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Political cartoonist speaks out after headlines imply scathing Trump image cost him his job

Last Updated Jul 1, 2019 at 11:11 am PDT

A journalist on Canada's East Coast became the subject of international news coverage after he was let go from his paper, apparently over a Donald Trump cartoon. (Courtesy Michael de Adder via Twitter)
Summary

Cartoonist Michael de Adder claims he was let go from his job for his scathing depiction of Donald Trump

A journalism professor says newspapers everywhere are growing increasingly wary of of offending their readers

Brunswick News Inc. says it's 'entirely inaccurate' to suggest the viral Trump cartoon is why de Adder lost his job

VANCOUVER (NEWS 1130) – A journalist on Canada’s east coast is now the subject of international news coverage after he was let go from his paper, apparently over a Donald Trump cartoon.

Michael de Adder implies on Twitter that his cartoon — depicting Donald Trump in golf gear asking two drowned migrants if he can “play through” — cost him his job at Brunswick News Inc.

“Does it matter if I was fired over one Donald Trump cartoon when every Donald Trump cartoon I submitted in the past year was axed?” one of de Adder’s tweets reads.

The long Twitter thread also implies de Adder’s cartoons critical of New Brunswick Premier Blaine Higgs were also scrapped because Higgs is a former Irving Oil executive, and most newspapers that province are run by the Irving family.

“You want to know why I was let go?” de Adder tweets. “I wanted to do my job as an editorial cartoonist, and they wanted me to do their job.”

The cartoonist says he eventually stopped submitting his cartoons of Trump and Higgs for fear of being fired.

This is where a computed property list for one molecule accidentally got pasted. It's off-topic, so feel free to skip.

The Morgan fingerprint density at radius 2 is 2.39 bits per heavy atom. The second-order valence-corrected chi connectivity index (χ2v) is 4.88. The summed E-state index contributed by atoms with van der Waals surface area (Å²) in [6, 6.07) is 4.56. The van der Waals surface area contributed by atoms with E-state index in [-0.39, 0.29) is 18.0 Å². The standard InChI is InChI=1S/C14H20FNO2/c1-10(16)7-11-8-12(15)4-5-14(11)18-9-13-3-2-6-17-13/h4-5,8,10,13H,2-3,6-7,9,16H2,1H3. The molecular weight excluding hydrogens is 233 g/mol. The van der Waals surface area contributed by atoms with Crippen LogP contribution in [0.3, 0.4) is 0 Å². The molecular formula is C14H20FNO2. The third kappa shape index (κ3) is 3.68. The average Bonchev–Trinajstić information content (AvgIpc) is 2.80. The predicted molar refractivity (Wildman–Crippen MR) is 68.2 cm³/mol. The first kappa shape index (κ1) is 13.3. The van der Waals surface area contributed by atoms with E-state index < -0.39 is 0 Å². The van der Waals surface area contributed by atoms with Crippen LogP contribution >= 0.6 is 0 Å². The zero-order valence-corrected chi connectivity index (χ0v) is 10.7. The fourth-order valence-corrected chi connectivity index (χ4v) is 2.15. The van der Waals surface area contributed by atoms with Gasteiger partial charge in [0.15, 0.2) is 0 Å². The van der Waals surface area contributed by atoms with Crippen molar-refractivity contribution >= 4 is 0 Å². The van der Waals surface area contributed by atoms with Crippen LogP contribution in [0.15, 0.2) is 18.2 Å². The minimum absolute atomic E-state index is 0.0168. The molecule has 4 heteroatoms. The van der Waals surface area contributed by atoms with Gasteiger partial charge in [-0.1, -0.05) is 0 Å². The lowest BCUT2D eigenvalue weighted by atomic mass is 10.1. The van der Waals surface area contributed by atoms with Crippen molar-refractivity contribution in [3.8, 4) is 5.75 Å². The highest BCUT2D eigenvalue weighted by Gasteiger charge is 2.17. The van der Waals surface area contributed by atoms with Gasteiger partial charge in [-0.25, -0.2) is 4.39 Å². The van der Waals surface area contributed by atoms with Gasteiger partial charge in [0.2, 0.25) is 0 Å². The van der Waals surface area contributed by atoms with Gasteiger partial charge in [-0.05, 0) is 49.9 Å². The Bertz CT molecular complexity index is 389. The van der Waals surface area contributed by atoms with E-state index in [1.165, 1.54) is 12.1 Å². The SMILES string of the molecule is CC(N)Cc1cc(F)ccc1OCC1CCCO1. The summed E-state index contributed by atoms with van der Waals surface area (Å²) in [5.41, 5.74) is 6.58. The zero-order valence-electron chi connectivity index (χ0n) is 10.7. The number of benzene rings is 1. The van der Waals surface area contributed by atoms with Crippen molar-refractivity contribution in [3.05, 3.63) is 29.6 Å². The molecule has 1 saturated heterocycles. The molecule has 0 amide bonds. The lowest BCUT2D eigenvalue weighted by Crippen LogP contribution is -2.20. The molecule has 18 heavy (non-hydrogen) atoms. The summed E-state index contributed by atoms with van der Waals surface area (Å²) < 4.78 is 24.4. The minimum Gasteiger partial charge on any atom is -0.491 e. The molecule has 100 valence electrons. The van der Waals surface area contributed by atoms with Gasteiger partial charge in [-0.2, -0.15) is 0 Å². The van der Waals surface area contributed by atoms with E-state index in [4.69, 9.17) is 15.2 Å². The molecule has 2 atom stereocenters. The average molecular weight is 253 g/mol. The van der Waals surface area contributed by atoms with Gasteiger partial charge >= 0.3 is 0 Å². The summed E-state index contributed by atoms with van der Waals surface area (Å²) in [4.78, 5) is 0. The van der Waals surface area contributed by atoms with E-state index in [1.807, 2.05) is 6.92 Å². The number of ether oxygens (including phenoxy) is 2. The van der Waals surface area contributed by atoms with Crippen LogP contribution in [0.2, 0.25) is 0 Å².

A sign of the times

Jeffrey Dvorkin, who heads up the journalism program at the University of Toronto, says in a changing media landscape, newspapers in particular are afraid of alienating the readers they still have.

That, he notes, is a problem.

“Part of the role of journalism is not so much to annoy people, but to get them to think,” Dvorkin says, adding a lot of newspapers have now started putting editorial cartoons by the wayside.

“It seems to be something of a trend. The New York Times just announced that it would no longer run editorial cartoons after its international edition ran a cartoon from a Spanish cartoonist that was deemed anti-semitic, so the Times responded by saying, ‘alright, we’re not going to run anymore, anywhere, anytime.'”

Dvorkin believes large, “confident”, news organizations backing away from running editorial cartoons shows anxiety and fear these entities have in a new digital age.

“Where the goal is to aggregate but not annoy audiences,” he says.

For its part, Brunswick News Inc. says the decision to replace de Adder with a different cartoonist was made long before his Trump cartoon went viral.

In a statement, the company says it’s “entirely incorrect” to say that Michael de Adder was fired over the image.

So why are cartoons a target? Dvorkin says political cartoons have always been “pointed.”

“They can pack a punch in ways that writing 2,000 words may not be able to do in quite the same way,” he explains. “There’s a long tradition of political cartooning annoying people in power. It’s a great journalistic tradition that unfortunately, in this digital age, we seem to be losing and I think that’s really too bad.”

When political cartoons are increasingly lost, Dvorkin says it’s just evidence that we’ve become “perhaps overly sensitive to what may cause offence.”